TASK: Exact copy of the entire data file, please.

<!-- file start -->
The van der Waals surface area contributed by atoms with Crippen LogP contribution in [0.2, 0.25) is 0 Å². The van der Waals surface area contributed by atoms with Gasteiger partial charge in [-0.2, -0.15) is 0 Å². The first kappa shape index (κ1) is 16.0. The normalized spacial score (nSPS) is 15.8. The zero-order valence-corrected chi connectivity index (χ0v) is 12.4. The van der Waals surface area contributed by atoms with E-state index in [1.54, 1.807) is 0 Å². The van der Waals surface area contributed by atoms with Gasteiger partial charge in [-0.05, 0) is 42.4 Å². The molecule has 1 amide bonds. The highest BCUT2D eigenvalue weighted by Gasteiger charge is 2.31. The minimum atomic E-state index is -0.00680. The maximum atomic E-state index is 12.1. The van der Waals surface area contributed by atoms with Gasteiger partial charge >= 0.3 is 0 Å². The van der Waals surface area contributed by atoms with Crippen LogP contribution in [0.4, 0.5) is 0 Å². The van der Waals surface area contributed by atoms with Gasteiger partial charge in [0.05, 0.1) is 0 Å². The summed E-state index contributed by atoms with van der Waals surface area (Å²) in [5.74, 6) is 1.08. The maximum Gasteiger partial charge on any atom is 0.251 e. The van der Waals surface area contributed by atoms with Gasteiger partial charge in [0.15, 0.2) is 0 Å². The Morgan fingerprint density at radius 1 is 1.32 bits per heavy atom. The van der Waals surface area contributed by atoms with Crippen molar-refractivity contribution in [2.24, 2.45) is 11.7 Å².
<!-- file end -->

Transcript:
The van der Waals surface area contributed by atoms with Crippen LogP contribution in [0.2, 0.25) is 0 Å². The van der Waals surface area contributed by atoms with Gasteiger partial charge in [-0.2, -0.15) is 0 Å². The first kappa shape index (κ1) is 16.0. The normalized spacial score (nSPS) is 15.8. The zero-order valence-corrected chi connectivity index (χ0v) is 12.4. The van der Waals surface area contributed by atoms with E-state index in [1.54, 1.807) is 0 Å². The van der Waals surface area contributed by atoms with Gasteiger partial charge in [-0.05, 0) is 42.4 Å². The molecule has 1 amide bonds. The highest BCUT2D eigenvalue weighted by Gasteiger charge is 2.31. The minimum atomic E-state index is -0.00680. The maximum atomic E-state index is 12.1. The van der Waals surface area contributed by atoms with Gasteiger partial charge >= 0.3 is 0 Å². The van der Waals surface area contributed by atoms with Crippen LogP contribution in [0.4, 0.5) is 0 Å². The van der Waals surface area contributed by atoms with Gasteiger partial charge in [0.05, 0.1) is 0 Å². The summed E-state index contributed by atoms with van der Waals surface area (Å²) in [5.74, 6) is 1.08. The maximum Gasteiger partial charge on any atom is 0.251 e. The van der Waals surface area contributed by atoms with Gasteiger partial charge in [0.15, 0.2) is 0 Å². The Morgan fingerprint density at radius 1 is 1.32 bits per heavy atom. The van der Waals surface area contributed by atoms with Crippen molar-refractivity contribution in [2.24, 2.45) is 11.7 Å².